Making practice perfect: approaches to everyday life in Roman archaeology
The ‘Making practice perfect’ workshop will be a one-day event focussed on ‘practice theories’, organised into three sessions: ‘Structuration and related traditions’; ‘Practice theory and materiality’; and ‘Comparative perspectives’, in which we want to pursue dialogues between Romanists and archaeologists of other complex societies.
Saturday 30th January 2016, UCL Institute of Archaeology
AFRICAN CIVILIZATIONS: Kongo Art and the Rethinking of Civilisation
The lecture will focus on agency in Kongo society, exploring a complex state of social development in which legal, political, religious and visual systems motivate responses to and interpretations of Kongo cultural principles in the Atlantic world. Martinez-Ruiz will argue that the myriad forms of communication known as Ndinga i Sinsu seamlessly integrate into a wide range of audio and visual communicative techniques that he terms ‘graphic writing systems’.
Thursday 5 November 2015, 6-7.30 p.m.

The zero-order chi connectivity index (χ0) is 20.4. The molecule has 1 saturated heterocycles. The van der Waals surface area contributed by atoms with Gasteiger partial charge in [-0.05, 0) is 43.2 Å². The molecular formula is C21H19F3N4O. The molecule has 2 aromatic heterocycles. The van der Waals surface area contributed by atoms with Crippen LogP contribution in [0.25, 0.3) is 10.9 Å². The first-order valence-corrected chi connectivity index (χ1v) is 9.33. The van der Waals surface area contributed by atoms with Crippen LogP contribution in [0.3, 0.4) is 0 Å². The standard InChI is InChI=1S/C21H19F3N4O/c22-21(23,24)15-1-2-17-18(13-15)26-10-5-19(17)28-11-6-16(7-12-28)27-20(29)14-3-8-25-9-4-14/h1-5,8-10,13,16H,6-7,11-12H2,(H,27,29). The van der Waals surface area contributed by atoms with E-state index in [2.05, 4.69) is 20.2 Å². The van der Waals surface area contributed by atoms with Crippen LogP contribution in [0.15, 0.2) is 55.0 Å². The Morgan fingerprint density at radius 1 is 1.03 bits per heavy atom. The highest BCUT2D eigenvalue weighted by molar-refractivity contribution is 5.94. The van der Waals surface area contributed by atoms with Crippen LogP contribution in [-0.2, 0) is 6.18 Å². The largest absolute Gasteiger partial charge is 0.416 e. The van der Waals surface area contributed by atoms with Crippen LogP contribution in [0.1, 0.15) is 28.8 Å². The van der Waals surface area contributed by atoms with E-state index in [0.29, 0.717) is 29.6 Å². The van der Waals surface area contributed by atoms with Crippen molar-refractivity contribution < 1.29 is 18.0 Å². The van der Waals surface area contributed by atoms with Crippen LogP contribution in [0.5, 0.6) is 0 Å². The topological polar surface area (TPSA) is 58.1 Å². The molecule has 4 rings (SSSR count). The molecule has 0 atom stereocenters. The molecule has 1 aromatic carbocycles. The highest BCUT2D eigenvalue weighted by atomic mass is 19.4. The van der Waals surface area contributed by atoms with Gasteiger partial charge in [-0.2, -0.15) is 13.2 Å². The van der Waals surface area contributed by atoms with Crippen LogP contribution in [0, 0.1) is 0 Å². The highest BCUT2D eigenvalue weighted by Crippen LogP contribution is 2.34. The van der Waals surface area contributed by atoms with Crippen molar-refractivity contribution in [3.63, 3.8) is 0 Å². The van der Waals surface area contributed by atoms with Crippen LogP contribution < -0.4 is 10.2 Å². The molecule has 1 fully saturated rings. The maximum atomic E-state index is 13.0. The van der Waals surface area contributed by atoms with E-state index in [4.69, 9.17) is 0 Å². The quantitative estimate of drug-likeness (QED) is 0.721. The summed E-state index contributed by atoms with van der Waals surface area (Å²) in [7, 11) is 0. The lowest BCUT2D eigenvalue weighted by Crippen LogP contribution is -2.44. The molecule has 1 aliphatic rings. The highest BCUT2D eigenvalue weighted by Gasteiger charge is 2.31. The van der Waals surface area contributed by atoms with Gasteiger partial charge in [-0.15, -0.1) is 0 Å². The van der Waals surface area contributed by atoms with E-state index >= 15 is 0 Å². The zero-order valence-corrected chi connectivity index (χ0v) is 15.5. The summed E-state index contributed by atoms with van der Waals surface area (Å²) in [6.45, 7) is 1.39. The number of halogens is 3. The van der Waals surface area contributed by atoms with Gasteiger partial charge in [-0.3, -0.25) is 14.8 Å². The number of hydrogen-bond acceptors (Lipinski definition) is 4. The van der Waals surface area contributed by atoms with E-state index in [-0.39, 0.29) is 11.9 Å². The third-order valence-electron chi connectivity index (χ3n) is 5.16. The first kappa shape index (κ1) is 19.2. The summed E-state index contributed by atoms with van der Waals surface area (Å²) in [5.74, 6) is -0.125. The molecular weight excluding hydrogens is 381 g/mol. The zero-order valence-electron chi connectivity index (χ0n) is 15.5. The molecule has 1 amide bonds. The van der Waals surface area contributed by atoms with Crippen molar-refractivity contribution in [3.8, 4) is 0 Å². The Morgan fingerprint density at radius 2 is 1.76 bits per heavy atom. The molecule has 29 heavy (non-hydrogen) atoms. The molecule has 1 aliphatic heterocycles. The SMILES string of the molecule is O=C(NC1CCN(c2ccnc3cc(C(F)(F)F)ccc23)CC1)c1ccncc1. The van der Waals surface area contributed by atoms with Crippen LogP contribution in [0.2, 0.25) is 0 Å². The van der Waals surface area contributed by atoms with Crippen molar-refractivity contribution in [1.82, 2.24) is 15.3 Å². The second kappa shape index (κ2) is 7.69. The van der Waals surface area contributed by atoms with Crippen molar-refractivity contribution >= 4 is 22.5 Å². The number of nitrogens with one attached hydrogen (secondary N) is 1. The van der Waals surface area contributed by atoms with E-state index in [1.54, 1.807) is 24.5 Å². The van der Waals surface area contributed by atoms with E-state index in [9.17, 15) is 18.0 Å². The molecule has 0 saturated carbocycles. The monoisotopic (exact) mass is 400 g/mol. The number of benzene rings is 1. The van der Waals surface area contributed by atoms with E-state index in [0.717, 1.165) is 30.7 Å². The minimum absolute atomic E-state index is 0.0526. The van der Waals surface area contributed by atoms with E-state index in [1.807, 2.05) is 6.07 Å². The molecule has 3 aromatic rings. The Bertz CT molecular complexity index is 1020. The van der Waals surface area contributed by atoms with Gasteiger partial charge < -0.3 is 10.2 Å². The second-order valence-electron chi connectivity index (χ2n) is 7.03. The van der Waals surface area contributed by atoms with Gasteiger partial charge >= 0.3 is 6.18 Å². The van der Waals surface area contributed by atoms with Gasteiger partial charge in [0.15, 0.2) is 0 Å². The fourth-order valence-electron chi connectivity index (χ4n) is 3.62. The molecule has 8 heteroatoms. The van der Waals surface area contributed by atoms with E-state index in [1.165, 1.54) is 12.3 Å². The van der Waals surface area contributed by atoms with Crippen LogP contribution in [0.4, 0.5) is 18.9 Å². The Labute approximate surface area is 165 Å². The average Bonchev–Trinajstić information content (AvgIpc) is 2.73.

Thank you to our Mphil/PhD Student Reps
A big thank you to both the incumbent and newly nominated Mphil/PhD student reps who organised an excellent staff and student Halloween party this month! We look forward to the next social.
Liz’s Future Medical Fund
Liz Frood in Oxford, who acted as an external examiner for the Institute from 2012 to 2014, is currently undergoing life-changing surgery of her hands and legs, following a septic shock earlier this summer. I would like to draw your attention to a fund that has been established to assist with future medical costs.
Leverhulme Trust Early Career Fellowships
UCL has confirmed its support for the Leverhulme Trust Early Career Fellowship scheme for 2016/17
The Institute of Archaeology internal deadline for applications will be 5pm on Monday 7 December 2015.